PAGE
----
Interestingly, as an object sped up, it observed time to pass more slowly. More importantly, if you extrapolated backwards, all objects had a rest mass, which was the minimum amount of mass it could have. Finally, and most important for this story, an object with a non-zero rest mass required an infinite amount of energy to get to a speed greater than that of light.Accepting the unpalatable
We may be good with it now, but no one really liked the idea that nothing could go faster than the speed of light. What sold Einstein's theory of relativity was that it explained how to obtain agreement between two observers looking at charges. That is, Einstein's theory, combined with Maxwell's theory, allowed one observer to see a magnetic field, one to see an electric field, and both to have a process by which they could reach agreement.
By itself, this might not have been enough to win over the scientific community, but, in the meantime, Hertz had both generated and detected waves predicted by Maxwell. Combined with the pure utility of Maxwell's formulation, scientists accepted the new theories relatively quicklyand the new math associated with it.
Accepting Maxwell's theory meant that Galileo's version of relativity had to be modified. Why did scientists choose Einstein's approach to doing so? For two reasons: first, there was now a large body of evidence that suggested that the speed of light was a constantno matter how you felt about Einstein's theory, Galileo's was certainly wrong. Second, it strengthened Maxwell's theory. Later on, a lot of experimental evidence placed it on the firmest of ground possible. We now treat it as a fact, and write science articles assuming that it is one.A full history, or pronouncements from on high?
As you can see, an explanation for why scientists accept a particular statement can involve a story that spans several hundred years and is almost never simple. You'll notice that the statement "nothing can go faster than the speed of light" fits this description exactly. The establishment of this statement as accepted fact involved at least three disparate fields of physics and relied upon several technical innovations, without which there would have been no experimental evidence to push our understanding forward.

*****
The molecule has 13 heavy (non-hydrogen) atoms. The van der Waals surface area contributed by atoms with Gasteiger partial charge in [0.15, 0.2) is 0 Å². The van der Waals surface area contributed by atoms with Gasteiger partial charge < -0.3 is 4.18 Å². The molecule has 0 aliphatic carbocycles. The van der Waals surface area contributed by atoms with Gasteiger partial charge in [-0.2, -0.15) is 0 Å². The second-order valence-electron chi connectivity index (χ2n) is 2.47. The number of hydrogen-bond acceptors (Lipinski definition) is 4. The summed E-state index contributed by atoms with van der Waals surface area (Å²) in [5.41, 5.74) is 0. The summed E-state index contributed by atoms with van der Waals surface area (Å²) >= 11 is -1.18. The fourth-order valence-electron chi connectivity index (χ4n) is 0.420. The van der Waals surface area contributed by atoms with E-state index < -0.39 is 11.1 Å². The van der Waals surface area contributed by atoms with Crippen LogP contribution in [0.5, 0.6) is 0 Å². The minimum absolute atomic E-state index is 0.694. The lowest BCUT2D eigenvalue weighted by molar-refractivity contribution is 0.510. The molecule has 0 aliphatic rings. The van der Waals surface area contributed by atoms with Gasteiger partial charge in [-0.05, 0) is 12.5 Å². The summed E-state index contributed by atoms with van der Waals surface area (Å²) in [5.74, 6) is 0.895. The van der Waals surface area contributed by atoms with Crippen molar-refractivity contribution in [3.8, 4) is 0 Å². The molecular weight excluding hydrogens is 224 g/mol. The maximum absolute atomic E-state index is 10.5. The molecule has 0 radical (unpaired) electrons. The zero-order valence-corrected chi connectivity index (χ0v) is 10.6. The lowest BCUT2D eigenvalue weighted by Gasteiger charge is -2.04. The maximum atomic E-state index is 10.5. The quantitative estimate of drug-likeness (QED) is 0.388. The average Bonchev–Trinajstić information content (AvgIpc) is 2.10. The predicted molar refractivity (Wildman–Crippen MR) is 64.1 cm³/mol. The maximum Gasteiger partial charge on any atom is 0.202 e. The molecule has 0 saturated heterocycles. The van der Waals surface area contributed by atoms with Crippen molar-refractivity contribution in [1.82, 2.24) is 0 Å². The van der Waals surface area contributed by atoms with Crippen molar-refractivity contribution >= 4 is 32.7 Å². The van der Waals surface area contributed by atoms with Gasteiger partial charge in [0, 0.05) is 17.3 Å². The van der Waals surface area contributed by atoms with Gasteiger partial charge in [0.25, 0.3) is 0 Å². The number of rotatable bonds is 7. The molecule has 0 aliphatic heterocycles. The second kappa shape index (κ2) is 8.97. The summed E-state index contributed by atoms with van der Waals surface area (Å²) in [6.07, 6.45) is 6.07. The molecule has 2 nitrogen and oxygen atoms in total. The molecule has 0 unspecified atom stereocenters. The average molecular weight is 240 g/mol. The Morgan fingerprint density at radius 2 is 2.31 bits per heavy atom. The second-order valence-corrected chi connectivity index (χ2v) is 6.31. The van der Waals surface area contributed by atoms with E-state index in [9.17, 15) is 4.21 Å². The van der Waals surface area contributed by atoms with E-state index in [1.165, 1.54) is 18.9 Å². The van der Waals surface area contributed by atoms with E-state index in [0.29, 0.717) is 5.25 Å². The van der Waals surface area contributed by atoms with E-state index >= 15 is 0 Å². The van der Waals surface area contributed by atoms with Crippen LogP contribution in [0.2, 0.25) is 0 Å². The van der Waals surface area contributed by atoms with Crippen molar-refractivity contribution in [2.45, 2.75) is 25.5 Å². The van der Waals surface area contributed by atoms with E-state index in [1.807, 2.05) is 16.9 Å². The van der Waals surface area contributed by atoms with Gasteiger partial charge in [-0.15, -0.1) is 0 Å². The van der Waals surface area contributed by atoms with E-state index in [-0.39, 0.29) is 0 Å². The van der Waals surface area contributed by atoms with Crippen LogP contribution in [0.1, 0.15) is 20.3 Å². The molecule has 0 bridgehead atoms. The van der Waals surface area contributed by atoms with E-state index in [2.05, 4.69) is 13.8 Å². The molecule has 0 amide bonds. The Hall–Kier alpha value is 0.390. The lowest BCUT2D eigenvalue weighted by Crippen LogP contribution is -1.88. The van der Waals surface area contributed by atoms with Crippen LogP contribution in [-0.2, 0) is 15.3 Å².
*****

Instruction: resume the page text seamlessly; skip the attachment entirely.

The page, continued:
Changes in theories are never overnight revolutions, nor do theories remain unaltered for long. Instead, acceptance of a theory is a matter of consensus, achieved over many years of work. No matter how ugly a theory, no matter how unpalatable its consequences, experimental and observational evidence is the final arbiter. This, in the end, is why we do experiments.
Terry Pratchet, in his Science of the Discworld
series, used the phrase "lies for children" to describe how we use simplifications to gently approach underlying scientific principles. In the case of "nothing can go faster than light," you are looking at another lie for children. There is an entire cottage industry of physicists who write papers that are devoted to using ideas developed by Einstein to circumvent Einstein's own conclusions. So, the latest conclusion from on high is something along the lines of "nothing in normal space can go faster than light, but if you can do funny things to space, you can go faster than light." A story 350 years in the making summed up in twenty-odd words.